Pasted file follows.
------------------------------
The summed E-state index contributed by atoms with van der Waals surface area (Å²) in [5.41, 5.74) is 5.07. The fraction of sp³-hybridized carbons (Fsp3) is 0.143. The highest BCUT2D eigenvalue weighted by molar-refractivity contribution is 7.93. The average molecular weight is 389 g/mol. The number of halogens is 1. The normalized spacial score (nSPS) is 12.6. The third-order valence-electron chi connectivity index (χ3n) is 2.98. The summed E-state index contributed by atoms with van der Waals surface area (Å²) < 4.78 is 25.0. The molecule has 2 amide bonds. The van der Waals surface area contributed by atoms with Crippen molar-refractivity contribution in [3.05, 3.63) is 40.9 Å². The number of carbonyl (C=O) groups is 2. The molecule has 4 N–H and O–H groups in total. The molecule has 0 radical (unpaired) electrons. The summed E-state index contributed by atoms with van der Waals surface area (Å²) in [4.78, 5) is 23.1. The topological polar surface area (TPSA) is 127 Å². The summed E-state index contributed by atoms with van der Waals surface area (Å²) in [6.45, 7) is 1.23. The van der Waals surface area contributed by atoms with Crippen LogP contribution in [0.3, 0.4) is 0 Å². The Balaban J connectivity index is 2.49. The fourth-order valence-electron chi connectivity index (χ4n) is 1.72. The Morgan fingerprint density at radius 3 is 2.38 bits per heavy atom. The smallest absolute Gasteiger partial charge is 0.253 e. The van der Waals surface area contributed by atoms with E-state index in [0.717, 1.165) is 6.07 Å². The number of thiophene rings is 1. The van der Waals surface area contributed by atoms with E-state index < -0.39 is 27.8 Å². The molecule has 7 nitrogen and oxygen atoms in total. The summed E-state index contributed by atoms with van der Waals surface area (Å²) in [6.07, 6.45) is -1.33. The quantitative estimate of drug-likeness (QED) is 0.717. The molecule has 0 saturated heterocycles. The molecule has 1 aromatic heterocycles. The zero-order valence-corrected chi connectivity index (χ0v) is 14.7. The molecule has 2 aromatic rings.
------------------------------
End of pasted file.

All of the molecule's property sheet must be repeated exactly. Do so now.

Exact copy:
The summed E-state index contributed by atoms with van der Waals surface area (Å²) in [5.41, 5.74) is 5.07. The fraction of sp³-hybridized carbons (Fsp3) is 0.143. The highest BCUT2D eigenvalue weighted by molar-refractivity contribution is 7.93. The average molecular weight is 389 g/mol. The number of halogens is 1. The normalized spacial score (nSPS) is 12.6. The third-order valence-electron chi connectivity index (χ3n) is 2.98. The summed E-state index contributed by atoms with van der Waals surface area (Å²) < 4.78 is 25.0. The molecule has 2 amide bonds. The van der Waals surface area contributed by atoms with Crippen molar-refractivity contribution in [3.05, 3.63) is 40.9 Å². The number of carbonyl (C=O) groups is 2. The molecule has 4 N–H and O–H groups in total. The molecule has 0 radical (unpaired) electrons. The summed E-state index contributed by atoms with van der Waals surface area (Å²) in [4.78, 5) is 23.1. The topological polar surface area (TPSA) is 127 Å². The summed E-state index contributed by atoms with van der Waals surface area (Å²) in [6.45, 7) is 1.23. The van der Waals surface area contributed by atoms with Crippen LogP contribution in [0.3, 0.4) is 0 Å². The Balaban J connectivity index is 2.49. The fourth-order valence-electron chi connectivity index (χ4n) is 1.72. The Morgan fingerprint density at radius 3 is 2.38 bits per heavy atom. The smallest absolute Gasteiger partial charge is 0.253 e. The van der Waals surface area contributed by atoms with E-state index in [0.717, 1.165) is 6.07 Å². The number of thiophene rings is 1. The van der Waals surface area contributed by atoms with E-state index < -0.39 is 27.8 Å². The molecule has 7 nitrogen and oxygen atoms in total. The summed E-state index contributed by atoms with van der Waals surface area (Å²) in [6.07, 6.45) is -1.33. The quantitative estimate of drug-likeness (QED) is 0.717. The molecule has 0 saturated heterocycles. The molecule has 1 aromatic heterocycles. The zero-order valence-corrected chi connectivity index (χ0v) is 14.7. The molecule has 2 aromatic rings.